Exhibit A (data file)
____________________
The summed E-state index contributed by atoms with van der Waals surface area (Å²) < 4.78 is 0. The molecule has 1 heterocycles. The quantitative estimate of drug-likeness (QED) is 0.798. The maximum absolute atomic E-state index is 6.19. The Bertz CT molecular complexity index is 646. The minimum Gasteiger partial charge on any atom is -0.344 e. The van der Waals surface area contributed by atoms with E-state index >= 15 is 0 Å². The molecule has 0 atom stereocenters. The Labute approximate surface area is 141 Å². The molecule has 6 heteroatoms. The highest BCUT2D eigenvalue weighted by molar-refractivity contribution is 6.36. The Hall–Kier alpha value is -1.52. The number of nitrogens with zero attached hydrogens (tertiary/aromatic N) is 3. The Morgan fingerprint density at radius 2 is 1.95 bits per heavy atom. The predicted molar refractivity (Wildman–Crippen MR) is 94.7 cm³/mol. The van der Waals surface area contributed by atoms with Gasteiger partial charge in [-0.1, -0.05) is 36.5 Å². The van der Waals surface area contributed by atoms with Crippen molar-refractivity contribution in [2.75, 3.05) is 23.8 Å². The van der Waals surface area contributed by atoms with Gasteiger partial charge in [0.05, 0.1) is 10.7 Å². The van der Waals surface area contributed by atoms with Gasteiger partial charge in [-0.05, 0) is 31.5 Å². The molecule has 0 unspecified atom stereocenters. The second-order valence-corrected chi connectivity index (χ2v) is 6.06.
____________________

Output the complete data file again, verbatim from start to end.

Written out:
The summed E-state index contributed by atoms with van der Waals surface area (Å²) < 4.78 is 0. The molecule has 1 heterocycles. The quantitative estimate of drug-likeness (QED) is 0.798. The maximum absolute atomic E-state index is 6.19. The Bertz CT molecular complexity index is 646. The minimum Gasteiger partial charge on any atom is -0.344 e. The van der Waals surface area contributed by atoms with E-state index >= 15 is 0 Å². The molecule has 0 atom stereocenters. The Labute approximate surface area is 141 Å². The molecule has 6 heteroatoms. The highest BCUT2D eigenvalue weighted by molar-refractivity contribution is 6.36. The Hall–Kier alpha value is -1.52. The number of nitrogens with zero attached hydrogens (tertiary/aromatic N) is 3. The Morgan fingerprint density at radius 2 is 1.95 bits per heavy atom. The predicted molar refractivity (Wildman–Crippen MR) is 94.7 cm³/mol. The van der Waals surface area contributed by atoms with Gasteiger partial charge in [-0.1, -0.05) is 36.5 Å². The van der Waals surface area contributed by atoms with Crippen molar-refractivity contribution in [2.75, 3.05) is 23.8 Å². The van der Waals surface area contributed by atoms with Gasteiger partial charge in [0.05, 0.1) is 10.7 Å². The van der Waals surface area contributed by atoms with Gasteiger partial charge in [-0.05, 0) is 31.5 Å². The molecule has 0 unspecified atom stereocenters. The second-order valence-corrected chi connectivity index (χ2v) is 6.06.